Here is what I think I know, though — lead with acting. In general, predict your Best Picture nominees around those you think will either win in the acting categories or get nominated.
Here is what Erik Anderson has for Best Picture right now:
- Nightmare Alley (Searchlight Pictures) ↔
2. The Power of the Dog (Netflix) ↔
3. House of Gucci (MGM/UA) ↔
4. Dune (Warner Bros/HBO Max) ↑
5. The Tragedy of Macbeth (A24/Apple) ↔
6. West Side Story (20th Century Studios) ↓
7. Belfast (Focus Features) ↑
8. King Richard (Warner Bros/HBO Max) ♦
9. Untitled Paul Thomas Anderson aka Soggy Bottom (MGM/UA) ↔
10. Flee (NEON) ↔
So Best Actor might be Macbeth. Best Actress might be House of Gucci. But if Best Actress is Jennifer Hudson, Respect should be a Best Picture nominee. The supporting actors should also be represented. This is more true for Best Actor than for Best Actress but in general, your films should all, or most, have at least acting nominations. Flee is a fine prediction here because with ten you can go outside the demands of having acting, as we saw with District 9, Avatar, Up, etc. One or two, maybe even three films can have no acting. But writing? Pretty solid on that one.
And if we go to Gold Derby’s predictions graphs here are the strongest contenders in each category:
Best Picture – Nightmare Alley
Best Director – Paul Thomas Anderson, Soggy Bottom
Best Actor – Denzel Washington, the Tragedy of Macbeth
Best Actress – Lady Gaga, House of Gucci
Supporting Actress – Ann Dowd, Mass
Supporting Actor – Jesse Plemons, Power of the Dog
Screenplays: Power of the Dog, Soggy Bottom
So all of these films, including Mass, would have to have a Best Picture nomination. And potentially writing.
With that said, here are my predictions, such as they are:
West Side Story – Acting, Writing, Directing, Editing + plus crafts
In the Heights – Acting plus crafts.
Nightmare Alley – Acting, Writing, Directing, Editing + plus crafts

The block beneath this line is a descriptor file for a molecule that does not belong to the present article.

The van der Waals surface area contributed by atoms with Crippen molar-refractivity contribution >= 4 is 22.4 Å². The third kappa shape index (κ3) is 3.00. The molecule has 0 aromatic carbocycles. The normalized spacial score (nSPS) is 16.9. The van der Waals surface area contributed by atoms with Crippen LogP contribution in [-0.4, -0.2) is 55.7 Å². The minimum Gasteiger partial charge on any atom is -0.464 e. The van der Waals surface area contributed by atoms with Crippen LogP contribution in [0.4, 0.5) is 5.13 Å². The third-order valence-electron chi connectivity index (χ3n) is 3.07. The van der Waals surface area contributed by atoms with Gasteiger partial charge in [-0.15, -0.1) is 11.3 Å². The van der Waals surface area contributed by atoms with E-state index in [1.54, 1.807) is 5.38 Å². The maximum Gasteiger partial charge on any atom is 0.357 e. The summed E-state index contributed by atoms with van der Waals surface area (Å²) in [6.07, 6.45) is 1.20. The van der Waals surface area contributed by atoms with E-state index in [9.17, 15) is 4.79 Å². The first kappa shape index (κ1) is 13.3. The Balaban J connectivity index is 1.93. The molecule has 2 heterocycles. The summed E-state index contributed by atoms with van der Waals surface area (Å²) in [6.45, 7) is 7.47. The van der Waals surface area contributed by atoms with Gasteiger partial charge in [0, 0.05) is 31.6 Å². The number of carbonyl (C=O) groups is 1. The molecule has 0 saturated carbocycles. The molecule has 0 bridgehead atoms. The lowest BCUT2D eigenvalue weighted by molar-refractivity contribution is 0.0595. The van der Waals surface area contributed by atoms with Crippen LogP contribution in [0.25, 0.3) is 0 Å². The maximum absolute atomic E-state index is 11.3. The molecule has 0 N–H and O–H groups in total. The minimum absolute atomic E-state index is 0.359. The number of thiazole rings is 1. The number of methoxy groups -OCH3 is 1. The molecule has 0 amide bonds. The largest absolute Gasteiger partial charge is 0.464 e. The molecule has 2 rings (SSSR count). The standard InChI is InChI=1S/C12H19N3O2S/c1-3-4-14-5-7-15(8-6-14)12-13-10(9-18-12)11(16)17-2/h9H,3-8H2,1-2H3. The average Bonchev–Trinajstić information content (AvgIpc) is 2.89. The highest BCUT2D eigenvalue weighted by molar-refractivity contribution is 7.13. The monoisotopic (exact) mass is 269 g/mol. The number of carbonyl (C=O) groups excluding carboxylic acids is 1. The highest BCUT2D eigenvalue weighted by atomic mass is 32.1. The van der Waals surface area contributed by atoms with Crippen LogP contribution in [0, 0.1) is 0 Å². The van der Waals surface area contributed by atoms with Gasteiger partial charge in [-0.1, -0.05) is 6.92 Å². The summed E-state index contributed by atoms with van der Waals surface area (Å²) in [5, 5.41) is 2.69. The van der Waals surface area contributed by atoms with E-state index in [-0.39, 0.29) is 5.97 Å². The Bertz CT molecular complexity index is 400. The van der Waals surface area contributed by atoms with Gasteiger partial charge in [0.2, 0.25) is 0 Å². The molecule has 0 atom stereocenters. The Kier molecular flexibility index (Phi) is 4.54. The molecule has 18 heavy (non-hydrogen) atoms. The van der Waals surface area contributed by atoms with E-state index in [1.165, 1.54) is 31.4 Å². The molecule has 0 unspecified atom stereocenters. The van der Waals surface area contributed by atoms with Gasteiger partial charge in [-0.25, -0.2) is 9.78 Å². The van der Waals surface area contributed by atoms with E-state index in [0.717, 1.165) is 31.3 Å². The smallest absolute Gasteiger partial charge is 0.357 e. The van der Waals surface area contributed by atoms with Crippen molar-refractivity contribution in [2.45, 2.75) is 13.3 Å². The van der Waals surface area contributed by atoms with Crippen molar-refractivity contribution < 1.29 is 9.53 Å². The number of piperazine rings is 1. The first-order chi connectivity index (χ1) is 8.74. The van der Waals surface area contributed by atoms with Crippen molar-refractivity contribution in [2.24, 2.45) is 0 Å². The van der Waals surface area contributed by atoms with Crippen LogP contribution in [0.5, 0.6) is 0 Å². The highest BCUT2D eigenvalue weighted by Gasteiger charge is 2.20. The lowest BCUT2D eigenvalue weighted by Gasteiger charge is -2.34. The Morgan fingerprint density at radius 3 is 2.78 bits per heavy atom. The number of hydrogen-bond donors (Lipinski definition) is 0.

King Richard – Acting, maybe Editing, Maybe Writing
Soggy Bottom – Acting, Writing, Directing, maybe crafts
Dune – crafts for sure but beyond that, who knows.
Respect – Acting, maybe writing, maybe directing plus crafts
House of Gucci – Acting, writing, directing, maybe editing + crafts
The Last Duel – Acting, maybe writing, maybe directing + crafts
Other films on my radar:
Cyrano – acting
Belfast – writing or directing or acting
CODA – acting
Don’t Look Up – acting, or writing, or directing
Finch – acting
Tick, Tick … Boom! – acting
Last Night in Soho – directing
Being the Ricardos – acting, writing, maybe directing
Cry Macho – acting, directing, maybe writing
The Eyes of Tammy Faye – acting
Spencer – acting
Parallel Mothers – acting, writing, directing
The Card Counter – acting, writing, maybe directing
You get the idea.
If my acting predictions are Jennifer Hudson for Respect, Denzel Washington for The Tragedy of Macbeth — both of those films need to be on the Best Picture list. As for supporting, I still have no clue who will get into that lineup.
Obviously this is stupidly, pointlessly early but hey – we gotta do what we gotta do.
Finally, to SUM UP – acting + writing seem to be strong anchors when determining Best Picture. Directing still matters but not quite as much.
And last but not least, if you love movies, GO TO THE MOVIES. Pay to see them. Keep them alive. That’s the best way to make sure they don’t go away for good.